Data provides neutral and direct representations of the world, but is also involved in politics, culture, money and power. Citizen science journalism is an emerging concept that brings together citizen science and data journalism. Within the framework of DATA4CitSciNews, the event organized by the NEWSERA and ENJOI projects, Science for Change inaugurated an exhibition to highlight the importance of citizen science journalism.
Cooperating in the definition of the information needs of citizens and designing the collection of adequate sets of data in a participatory and transparent manner can contribute to their use to promote change for the benefit of local communities and advocate for democracy.
The #DATA4CitSciNews exhibition, curated by Joana Magalhães from Science for Change, was inaugurated at “The Green Parrot” gallery on November 28, 2022. The exhibition featured interactive installations, co-creation processes and research methods that open a debate on how citizens and professionals in the journalistic world can come together to face current needs, especially in times of misinformation and fake news, and explore the potential of visual narratives, data journalism and the principles of quality scientific journalism.
1. The citizen science journalism cloud
In this first interactive space, visitors are invited to co-create a definition of citizen science journalism. Through a code, visitors have to contribute by responding to what are the most important values that this new concept must respect.
2. Citizen science journalism under construction
What data, from whom and by what means? Who has the ability to benefit from it? How can journalists report reality in a much deeper and more meaningful way to benefit citizens and communities? In this second interactive module, visitors can enter their opinions through tablets connected to printers, thus generating new information.
3. Beyond the PSI’s
The priority of communication and scientific journalism is to respond to the needs of society and allow the public to fully exercise their rights as citizens Principles, Standards and Indicators (PSI) must be at the center of a solid ethical and deontological approach to scientific communication and journalism. The principles are fundamental truths to guide scientific communication and journalism; a set of standards should respond to each principle as general recommendations; and finally, the indicators are a practical way to measure and monitor the path towards the successful use of the principles and standards. Throughout 8 panels, the different PSIs are explored, also inviting visitors to reflect on possible PSIs from the perspective of the new concept of citizen scientific journalism.
4. If toxic air is a monument to slavery, how do we take it down?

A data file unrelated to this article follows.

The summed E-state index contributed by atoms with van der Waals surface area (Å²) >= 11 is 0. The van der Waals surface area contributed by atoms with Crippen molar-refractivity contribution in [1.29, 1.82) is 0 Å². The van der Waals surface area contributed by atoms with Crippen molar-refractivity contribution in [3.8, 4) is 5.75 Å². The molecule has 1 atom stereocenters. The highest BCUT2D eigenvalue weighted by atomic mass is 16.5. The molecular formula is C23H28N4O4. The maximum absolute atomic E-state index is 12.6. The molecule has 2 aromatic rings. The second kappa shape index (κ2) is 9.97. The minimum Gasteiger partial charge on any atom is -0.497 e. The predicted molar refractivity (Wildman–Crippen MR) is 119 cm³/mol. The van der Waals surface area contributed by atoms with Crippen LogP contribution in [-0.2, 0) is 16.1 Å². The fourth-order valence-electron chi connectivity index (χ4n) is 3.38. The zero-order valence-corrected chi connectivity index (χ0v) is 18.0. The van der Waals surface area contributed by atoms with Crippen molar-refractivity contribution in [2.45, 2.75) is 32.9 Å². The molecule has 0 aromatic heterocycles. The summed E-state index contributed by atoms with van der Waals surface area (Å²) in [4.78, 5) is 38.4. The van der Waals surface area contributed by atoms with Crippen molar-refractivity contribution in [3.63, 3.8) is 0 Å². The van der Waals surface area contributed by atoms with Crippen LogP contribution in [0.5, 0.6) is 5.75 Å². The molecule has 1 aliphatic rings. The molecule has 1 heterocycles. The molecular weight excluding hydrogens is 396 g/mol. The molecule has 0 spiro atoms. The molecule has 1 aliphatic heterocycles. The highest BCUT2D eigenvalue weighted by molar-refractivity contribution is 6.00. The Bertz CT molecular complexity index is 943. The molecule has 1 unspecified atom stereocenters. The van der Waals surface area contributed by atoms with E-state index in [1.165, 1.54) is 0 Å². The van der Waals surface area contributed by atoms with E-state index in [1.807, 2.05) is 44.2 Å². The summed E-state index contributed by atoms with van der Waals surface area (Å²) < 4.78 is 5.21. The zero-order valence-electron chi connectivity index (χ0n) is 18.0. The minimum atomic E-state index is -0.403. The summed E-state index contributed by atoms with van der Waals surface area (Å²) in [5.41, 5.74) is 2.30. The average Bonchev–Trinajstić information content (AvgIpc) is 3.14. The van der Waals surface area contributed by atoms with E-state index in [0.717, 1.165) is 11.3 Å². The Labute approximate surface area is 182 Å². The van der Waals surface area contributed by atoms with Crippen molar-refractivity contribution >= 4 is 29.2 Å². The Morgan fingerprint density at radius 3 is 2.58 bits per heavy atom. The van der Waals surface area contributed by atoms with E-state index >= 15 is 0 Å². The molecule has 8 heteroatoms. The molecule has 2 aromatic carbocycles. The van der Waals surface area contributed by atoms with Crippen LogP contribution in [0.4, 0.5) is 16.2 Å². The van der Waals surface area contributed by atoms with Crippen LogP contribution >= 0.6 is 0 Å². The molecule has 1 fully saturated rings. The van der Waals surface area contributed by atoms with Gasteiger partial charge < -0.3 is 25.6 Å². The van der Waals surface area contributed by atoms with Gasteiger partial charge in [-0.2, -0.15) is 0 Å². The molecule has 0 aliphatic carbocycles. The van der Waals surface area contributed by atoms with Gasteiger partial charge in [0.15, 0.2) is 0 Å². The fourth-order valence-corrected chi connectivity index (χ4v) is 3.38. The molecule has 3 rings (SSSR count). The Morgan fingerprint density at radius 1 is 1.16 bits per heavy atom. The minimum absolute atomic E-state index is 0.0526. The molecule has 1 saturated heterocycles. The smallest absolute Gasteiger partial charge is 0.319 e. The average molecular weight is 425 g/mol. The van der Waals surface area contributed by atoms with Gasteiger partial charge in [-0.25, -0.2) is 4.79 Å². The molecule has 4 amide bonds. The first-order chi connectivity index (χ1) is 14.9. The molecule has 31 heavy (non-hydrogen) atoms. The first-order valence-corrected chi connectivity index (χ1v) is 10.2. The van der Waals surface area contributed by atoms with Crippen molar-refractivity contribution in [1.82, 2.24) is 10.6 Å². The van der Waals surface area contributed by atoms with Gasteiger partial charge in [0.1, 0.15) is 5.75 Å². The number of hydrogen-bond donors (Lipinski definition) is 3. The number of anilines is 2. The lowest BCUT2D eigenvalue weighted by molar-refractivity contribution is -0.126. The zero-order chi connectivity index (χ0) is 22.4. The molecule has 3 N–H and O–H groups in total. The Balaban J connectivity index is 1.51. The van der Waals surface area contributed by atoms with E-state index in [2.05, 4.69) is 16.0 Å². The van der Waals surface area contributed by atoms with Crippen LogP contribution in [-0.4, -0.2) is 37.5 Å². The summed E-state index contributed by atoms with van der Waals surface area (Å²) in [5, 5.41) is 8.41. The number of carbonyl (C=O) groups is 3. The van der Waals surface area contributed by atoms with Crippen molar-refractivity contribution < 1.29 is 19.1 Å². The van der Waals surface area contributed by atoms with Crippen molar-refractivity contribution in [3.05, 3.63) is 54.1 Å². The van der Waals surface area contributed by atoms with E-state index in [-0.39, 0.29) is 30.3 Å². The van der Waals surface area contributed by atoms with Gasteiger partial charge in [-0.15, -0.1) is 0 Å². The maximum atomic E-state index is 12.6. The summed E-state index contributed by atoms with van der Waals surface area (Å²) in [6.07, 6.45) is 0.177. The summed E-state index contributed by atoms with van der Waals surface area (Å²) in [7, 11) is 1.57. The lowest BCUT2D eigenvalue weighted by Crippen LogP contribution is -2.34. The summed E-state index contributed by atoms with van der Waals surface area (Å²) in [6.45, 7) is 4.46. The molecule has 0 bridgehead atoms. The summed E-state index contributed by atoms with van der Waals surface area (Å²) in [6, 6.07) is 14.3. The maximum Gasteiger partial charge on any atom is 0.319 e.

Projection of a 30-minute film authored by the London studio “Forensic Architecture” in collaboration with RISE St. James, which tells about research on toxicity in post-plantation landscapes and environmental racism. Around the world, monuments to slave masters declare defiant allegiance to white supremacy. State authorities are finally bowing to longstanding activist demands to ‘take ‘em down’. Yet as the monuments recede from vision, the structural legacy of settler colonialism and slavery remains intact. In the US state of Louisiana, along 137 kilometres of the Mississippi River between Baton Rouge and New Orleans, lies a region once called ‘Plantation Country’, now known as the ‘Petrochemical Corridor’. Over 200 (and counting) industrial plants occupy the fallow footprints of formerly slave-powered sugarcane plantations.
Today, in the shadow of those plants, neighboring communities – mostly historic ‘freetowns’ inhabited by the descendants of people enslaved on those same grounds – breathe some of the most toxic air in the US. As industry poisons their air, it crushes the remains of their ancestors. Across the ruined mosaic of plantations, hundreds of Black cemeteries face desecration by frenzied development.
“This exhibition represents a sample of interactive installations produced by the Science for Change creative team, and audio-visual material from other reference studios, in which we have also incorporated results from the citizen science projects participating in NEWSERA, such as images of light pollution from Cities At Night, at the journalism cloud facility”, says exhibition curator and NEWSERA Project Manager Joana Magalhaes. “In the coming months we will continue working together with the creative producer of the exhibition, Isidora Fernández, on new modules that will include a strong data visualization component derived from the NEWSERA pilots.”
DATA4CitSciNews is an exhibition produced by Science for Change, for the European projects NEWSERA and ENJOI within the framework of the DATA4CitSciNews event: Data Journalism, Disinformation and Citizen Science.